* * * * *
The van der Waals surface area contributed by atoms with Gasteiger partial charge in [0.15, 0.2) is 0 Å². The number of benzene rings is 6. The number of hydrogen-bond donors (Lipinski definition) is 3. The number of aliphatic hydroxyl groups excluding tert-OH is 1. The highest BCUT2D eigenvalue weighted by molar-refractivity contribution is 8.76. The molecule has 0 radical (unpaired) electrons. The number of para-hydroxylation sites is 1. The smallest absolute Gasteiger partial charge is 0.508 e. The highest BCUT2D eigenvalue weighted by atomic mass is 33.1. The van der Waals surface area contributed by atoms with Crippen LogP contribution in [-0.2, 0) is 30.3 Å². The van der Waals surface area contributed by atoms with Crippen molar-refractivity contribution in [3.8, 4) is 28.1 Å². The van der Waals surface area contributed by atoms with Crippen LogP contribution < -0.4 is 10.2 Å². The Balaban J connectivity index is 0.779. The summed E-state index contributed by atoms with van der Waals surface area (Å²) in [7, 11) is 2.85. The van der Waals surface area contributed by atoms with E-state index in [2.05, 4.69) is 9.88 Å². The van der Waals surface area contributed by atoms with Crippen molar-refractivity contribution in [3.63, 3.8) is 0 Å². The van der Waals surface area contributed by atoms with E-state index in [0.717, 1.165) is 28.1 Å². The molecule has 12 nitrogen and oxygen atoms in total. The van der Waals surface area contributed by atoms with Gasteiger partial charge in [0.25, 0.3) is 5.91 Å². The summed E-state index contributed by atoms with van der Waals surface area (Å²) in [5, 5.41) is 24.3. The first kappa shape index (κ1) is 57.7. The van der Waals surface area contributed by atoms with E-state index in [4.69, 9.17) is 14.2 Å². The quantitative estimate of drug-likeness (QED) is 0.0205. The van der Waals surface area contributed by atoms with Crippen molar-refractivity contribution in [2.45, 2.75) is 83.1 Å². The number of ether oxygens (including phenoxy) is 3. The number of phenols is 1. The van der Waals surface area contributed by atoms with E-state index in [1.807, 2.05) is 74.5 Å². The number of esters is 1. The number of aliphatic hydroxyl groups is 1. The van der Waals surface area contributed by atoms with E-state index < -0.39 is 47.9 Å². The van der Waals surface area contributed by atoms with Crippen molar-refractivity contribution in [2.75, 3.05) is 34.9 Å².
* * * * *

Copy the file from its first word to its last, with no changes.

The van der Waals surface area contributed by atoms with Gasteiger partial charge in [0.15, 0.2) is 0 Å². The number of benzene rings is 6. The number of hydrogen-bond donors (Lipinski definition) is 3. The number of aliphatic hydroxyl groups excluding tert-OH is 1. The highest BCUT2D eigenvalue weighted by molar-refractivity contribution is 8.76. The molecule has 0 radical (unpaired) electrons. The number of para-hydroxylation sites is 1. The smallest absolute Gasteiger partial charge is 0.508 e. The highest BCUT2D eigenvalue weighted by atomic mass is 33.1. The van der Waals surface area contributed by atoms with Crippen LogP contribution in [-0.2, 0) is 30.3 Å². The van der Waals surface area contributed by atoms with Crippen molar-refractivity contribution in [3.8, 4) is 28.1 Å². The van der Waals surface area contributed by atoms with Crippen LogP contribution < -0.4 is 10.2 Å². The Balaban J connectivity index is 0.779. The summed E-state index contributed by atoms with van der Waals surface area (Å²) in [7, 11) is 2.85. The van der Waals surface area contributed by atoms with E-state index in [2.05, 4.69) is 9.88 Å². The van der Waals surface area contributed by atoms with Crippen molar-refractivity contribution in [3.63, 3.8) is 0 Å². The van der Waals surface area contributed by atoms with E-state index in [0.717, 1.165) is 28.1 Å². The molecule has 12 nitrogen and oxygen atoms in total. The van der Waals surface area contributed by atoms with Gasteiger partial charge in [0.25, 0.3) is 5.91 Å². The summed E-state index contributed by atoms with van der Waals surface area (Å²) in [5, 5.41) is 24.3. The first kappa shape index (κ1) is 57.7. The van der Waals surface area contributed by atoms with E-state index in [4.69, 9.17) is 14.2 Å². The quantitative estimate of drug-likeness (QED) is 0.0205. The van der Waals surface area contributed by atoms with Crippen molar-refractivity contribution in [2.45, 2.75) is 83.1 Å². The number of ether oxygens (including phenoxy) is 3. The number of phenols is 1. The van der Waals surface area contributed by atoms with E-state index in [1.807, 2.05) is 74.5 Å². The number of esters is 1. The number of aliphatic hydroxyl groups is 1. The van der Waals surface area contributed by atoms with E-state index < -0.39 is 47.9 Å². The van der Waals surface area contributed by atoms with Crippen molar-refractivity contribution in [2.75, 3.05) is 34.9 Å².